Doctors currently recommend a low-sodium diet to lower blood pressure and avoid fluid buildup and swelling, which can be common symptoms for heart failure. The condition develops when the heart muscle becomes too weak or stiff to effectively pump blood to the rest of the body.
But the new meta-analysis of nine randomized, controlled trials found that restricting dietary sodium intake below the standard recommended maximum of about 2.3 grams per day did not bring additional benefits, and it also may increase the risk of death.
The findings will be presented March 5 at the American College of Cardiology’s annual meeting, in New Orleans.
“Our findings showed that restricting dietary sodium to less than the usual recommendation was counterproductive in the management of heart failure,” said study lead author Dr. Anirudh Palicherla, an internal medicine resident at Creighton University School of Medicine in Omaha, Neb.
“Limiting sodium is still the way to go to help manage heart failure, but the amount of restriction has been up for debate,” Palicherla said in a meeting news release. “This study shows that the focus should be on establishing a safe level of sodium consumption, instead of overly restricting sodium.”
While the average American eats about 3.4 grams of sodium daily, U.S. Dietary Guidelines recommend limiting that to 2.3 grams daily or less. That’s a little less than 1 teaspoon of table salt.
The nine trials assessed different levels of sodium for a total of nearly 3,500 people with heart failure and included data on rates of death and hospitalization. Most of those trials were conducted between 2008 and 2022.
Researchers found that patients following a diet with a sodium intake target below 2.5 grams per day were 80% more likely to die than those following a diet with a target of 2.5 grams per day or more.
In the more restrictive studies, the sodium limits varied from 1.2 grams to 1.8 grams of sodium daily. Researchers did not find a trend toward increased hospitalizations among patients following more restrictive diets.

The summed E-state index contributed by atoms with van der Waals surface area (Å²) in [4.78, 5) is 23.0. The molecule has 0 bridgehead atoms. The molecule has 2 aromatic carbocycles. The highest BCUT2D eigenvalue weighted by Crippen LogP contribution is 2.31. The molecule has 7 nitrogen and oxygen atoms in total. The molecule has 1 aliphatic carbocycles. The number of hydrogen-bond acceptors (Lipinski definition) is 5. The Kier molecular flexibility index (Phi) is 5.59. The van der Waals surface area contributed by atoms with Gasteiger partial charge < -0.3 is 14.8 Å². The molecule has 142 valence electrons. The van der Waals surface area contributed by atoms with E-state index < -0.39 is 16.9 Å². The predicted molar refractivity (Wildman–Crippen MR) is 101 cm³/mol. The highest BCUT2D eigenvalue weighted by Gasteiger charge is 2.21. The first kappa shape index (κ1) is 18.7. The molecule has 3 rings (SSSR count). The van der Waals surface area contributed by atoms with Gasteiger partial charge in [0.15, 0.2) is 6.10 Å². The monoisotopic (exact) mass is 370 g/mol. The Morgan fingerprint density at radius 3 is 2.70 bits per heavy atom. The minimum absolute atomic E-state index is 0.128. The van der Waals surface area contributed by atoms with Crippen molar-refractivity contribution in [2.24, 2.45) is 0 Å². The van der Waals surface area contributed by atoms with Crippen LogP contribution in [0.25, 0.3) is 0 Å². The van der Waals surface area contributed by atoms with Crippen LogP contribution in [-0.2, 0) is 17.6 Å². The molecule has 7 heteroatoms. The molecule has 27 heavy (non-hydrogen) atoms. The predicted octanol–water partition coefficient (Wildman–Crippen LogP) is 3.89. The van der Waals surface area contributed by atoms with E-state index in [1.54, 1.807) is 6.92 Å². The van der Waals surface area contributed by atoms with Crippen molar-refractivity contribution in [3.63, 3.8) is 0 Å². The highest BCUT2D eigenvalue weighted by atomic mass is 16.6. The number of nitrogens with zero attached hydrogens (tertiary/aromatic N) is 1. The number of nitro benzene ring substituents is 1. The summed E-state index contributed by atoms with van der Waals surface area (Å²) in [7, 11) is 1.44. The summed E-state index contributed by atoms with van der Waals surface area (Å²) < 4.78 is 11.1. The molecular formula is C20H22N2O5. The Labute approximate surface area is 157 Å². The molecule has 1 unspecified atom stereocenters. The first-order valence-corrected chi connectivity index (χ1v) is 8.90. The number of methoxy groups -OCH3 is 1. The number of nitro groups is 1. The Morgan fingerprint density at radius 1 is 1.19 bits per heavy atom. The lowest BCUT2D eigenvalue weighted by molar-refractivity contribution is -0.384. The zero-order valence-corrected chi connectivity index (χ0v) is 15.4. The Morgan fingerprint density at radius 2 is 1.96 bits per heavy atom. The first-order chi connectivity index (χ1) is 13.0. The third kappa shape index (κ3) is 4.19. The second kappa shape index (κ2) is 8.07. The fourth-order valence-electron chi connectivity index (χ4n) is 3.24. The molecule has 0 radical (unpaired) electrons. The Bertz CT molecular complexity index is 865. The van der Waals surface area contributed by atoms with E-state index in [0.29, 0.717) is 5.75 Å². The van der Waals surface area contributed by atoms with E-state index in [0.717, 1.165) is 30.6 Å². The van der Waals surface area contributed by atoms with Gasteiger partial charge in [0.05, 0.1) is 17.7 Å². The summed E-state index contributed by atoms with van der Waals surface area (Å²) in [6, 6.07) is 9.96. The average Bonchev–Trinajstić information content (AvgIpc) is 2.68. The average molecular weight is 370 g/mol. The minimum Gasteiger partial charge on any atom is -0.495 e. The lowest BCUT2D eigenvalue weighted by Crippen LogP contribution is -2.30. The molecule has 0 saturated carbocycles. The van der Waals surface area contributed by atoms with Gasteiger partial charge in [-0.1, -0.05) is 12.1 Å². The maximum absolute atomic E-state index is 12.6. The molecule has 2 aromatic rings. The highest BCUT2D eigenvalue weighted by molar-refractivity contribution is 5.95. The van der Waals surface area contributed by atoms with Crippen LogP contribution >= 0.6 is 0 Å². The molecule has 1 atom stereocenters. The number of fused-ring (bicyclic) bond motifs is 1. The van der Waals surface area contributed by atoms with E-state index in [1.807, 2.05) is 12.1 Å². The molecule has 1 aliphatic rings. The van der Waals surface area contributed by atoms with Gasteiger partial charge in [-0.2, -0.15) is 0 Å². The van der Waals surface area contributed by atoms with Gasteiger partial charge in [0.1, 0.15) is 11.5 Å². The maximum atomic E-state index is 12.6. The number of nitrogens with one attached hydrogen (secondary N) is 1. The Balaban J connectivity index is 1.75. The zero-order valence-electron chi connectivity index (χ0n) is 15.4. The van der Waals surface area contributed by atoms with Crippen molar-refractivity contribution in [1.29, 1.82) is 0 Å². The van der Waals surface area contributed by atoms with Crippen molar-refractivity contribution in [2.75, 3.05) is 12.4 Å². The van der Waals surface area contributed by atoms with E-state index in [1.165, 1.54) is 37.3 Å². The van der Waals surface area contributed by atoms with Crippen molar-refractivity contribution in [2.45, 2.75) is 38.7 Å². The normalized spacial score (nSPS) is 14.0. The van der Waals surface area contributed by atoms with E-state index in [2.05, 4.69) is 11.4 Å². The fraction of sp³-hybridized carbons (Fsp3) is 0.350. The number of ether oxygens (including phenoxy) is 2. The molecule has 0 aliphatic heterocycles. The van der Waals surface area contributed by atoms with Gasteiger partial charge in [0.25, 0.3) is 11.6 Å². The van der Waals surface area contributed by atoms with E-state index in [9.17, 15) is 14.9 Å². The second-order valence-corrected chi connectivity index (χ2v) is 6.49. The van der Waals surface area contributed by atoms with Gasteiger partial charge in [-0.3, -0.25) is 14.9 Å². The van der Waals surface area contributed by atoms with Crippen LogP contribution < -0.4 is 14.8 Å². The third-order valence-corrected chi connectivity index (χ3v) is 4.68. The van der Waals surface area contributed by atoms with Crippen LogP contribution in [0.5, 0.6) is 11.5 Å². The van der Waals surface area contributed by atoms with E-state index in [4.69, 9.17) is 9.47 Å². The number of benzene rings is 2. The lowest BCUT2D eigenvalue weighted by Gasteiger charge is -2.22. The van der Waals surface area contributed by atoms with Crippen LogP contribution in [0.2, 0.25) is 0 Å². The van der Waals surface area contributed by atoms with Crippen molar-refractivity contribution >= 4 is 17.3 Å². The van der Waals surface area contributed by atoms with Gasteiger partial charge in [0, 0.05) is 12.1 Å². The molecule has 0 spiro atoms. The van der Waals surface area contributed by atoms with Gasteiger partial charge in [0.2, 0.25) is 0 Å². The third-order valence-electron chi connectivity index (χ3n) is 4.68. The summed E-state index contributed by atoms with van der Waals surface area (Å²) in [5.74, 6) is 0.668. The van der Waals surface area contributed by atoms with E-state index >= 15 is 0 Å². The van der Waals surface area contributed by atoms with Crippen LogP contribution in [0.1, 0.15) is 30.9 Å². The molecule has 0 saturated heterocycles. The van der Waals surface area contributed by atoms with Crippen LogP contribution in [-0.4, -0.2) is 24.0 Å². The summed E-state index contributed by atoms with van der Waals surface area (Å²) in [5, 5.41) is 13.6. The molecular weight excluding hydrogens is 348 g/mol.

The designs of the clinical trials varied significantly, according to the study authors, including using different methods for tracking sodium intake. Some required participants restrict their fluid intake in addition to their sodium intake, while other studies did not.
The number of studies and total number of participants give the researchers a high level of confidence in the overall findings, even with these differences.
Future studies could help clarify the optimal targets for dietary sodium. They could also identify subgroups of heart failure patients who might benefit from more or less restriction, according to the authors.
People can limit their sodium intake by eating more fresh fruits and vegetables and cooking with basic ingredients rather than processed, boxed and canned foods and sauces. The researchers recommend asking for nutrition information or reading labels when eating out or buying prepared foods.
Findings presented at medical meetings are considered preliminary until published in a peer-reviewed journal.
The U.S. National Heart, Lung and Blood Institute has more on heart failure.
SOURCE: American College of Cardiology, news release, Feb. 23, 2023
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